Note: I read this book when it was first published several years ago and recently re-read it, finding it even more valuable now than it was then. For serious executives, it’s a “must read.”
“If you put fences around people, you get sheep. Give them the room they need.” William L. McKnight, CEO of 3M (1924)
What we have in this volume is a brilliant analysis by Carney and Getz of how specific business leaders recognized and then responded to an ever-increasing “demand for freedom” among workers who felt “stifled, constrained, hemmed in, and tied down by bureaucracy and rules that have nothing to do with allowing them to do the best they can in their jobs. These constraints leave people feeling out of control of their work lives, which, in turn, leads to stress, fatigue, and disengagement from work. Especially during a period such as now when the global economy is so turbulent and disruptive, business executives must be even more effective as leaders and managers.
At one point in their narrative, Carney and Getz identify and then discuss four initiatives that CEOs take during the “liberation campaign” they led: First, stop telling and start listening, showing respect for others as partners, not as subordinates; next, compellingly describe and enthusiastically share your vision of the company with them so that they will “own” it…but don’t do this until after Step 1; and stop trying to motivate people and, instead, create an environment that allows people to grow and self-direct; finally, “stay alert” with “eternal vigilance,” serving as the “culture keeper.” At Southwest Airlines, there is a Culture Committee whose membership consists of C-level executives and baggage handlers, mechanics and flight attendants, accountants and gatekeepers. As former CEO Herb Kelleher explains, “Before people knew how to make fire, there was a fire watcher. Cave dwellers may have found a tree hit by lightning and brought fire back to the cave. Somebody had to make sure it kept going because if it went out, everyone would be in great danger so the fire watcher was the most important person in the tribe. I said to our culture committee, ‘You are our fire watchers, who make sure the fire does not go out. I think you are the most important committee at Southwest Airlines.’”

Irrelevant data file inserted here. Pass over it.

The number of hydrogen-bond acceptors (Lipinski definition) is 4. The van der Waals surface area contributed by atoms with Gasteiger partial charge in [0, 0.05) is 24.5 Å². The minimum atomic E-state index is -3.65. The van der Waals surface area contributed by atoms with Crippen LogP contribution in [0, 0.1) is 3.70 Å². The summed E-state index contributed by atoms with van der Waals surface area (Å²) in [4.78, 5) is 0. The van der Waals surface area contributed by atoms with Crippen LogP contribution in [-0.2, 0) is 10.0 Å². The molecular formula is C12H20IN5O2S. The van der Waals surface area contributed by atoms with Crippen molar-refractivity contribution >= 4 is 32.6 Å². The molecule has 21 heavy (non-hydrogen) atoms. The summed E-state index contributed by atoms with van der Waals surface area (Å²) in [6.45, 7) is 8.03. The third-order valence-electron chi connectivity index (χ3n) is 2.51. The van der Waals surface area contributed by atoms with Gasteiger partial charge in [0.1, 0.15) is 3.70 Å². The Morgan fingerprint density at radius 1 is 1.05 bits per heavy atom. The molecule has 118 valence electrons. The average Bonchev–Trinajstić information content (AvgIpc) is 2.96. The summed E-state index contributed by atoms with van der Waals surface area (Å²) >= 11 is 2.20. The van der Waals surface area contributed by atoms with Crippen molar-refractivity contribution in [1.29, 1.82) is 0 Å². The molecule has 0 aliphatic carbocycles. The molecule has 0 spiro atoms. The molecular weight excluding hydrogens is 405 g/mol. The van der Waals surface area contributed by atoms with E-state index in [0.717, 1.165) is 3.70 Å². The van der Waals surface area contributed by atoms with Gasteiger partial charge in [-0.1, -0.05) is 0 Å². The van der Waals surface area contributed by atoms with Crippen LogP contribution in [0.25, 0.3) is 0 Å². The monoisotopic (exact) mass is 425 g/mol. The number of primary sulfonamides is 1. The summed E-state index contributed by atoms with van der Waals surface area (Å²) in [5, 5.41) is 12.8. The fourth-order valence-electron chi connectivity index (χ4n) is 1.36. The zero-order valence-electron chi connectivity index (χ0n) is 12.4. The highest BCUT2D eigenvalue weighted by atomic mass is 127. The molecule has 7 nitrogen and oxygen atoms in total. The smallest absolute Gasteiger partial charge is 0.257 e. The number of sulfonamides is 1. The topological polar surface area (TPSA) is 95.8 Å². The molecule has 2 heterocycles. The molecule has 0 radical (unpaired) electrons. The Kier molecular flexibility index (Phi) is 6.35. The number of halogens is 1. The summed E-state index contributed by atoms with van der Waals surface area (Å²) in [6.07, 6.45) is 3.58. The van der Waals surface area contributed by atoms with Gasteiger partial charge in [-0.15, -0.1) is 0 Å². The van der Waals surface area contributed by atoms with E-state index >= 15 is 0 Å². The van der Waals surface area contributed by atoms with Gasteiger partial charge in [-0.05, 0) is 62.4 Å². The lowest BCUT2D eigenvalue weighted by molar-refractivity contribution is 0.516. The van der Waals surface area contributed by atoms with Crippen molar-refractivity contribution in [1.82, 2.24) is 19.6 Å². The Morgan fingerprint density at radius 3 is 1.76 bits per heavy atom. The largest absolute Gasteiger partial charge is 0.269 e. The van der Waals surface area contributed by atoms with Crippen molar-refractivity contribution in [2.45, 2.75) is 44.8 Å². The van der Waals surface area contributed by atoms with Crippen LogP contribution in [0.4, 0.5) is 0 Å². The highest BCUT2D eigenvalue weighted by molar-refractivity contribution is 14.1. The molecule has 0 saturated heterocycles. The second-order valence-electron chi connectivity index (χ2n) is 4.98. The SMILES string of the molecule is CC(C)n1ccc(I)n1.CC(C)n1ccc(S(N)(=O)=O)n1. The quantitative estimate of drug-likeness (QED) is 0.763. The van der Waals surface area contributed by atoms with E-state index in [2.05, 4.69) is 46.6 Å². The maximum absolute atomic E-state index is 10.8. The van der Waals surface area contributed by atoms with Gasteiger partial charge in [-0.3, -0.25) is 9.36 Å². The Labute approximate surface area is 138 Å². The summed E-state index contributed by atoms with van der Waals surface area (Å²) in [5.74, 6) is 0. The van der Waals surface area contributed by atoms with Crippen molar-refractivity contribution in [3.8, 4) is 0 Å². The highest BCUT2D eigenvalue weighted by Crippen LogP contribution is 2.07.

Carney and Getz are to be commended on the wealth of valuable information they provide in this book, and especially for the pragmatic idealism that guides and informs their suggestions as to how to derive the greatest value from this information. Almost all of their observations are relevant to any organization, whatever its size and nature may be. Moreover, almost every initiative they recommend can be acted upon immediately. That said, they hasten to add – and I fully agree – that planning, launching, and then sustaining a “liberation campaign” is immensely complicated and requires effective leadership, of course, but whose success ultimately depends on inspiring rather than “motivating” workers to become self-directed, supporting their efforts during a sometimes difficult journey of discovery.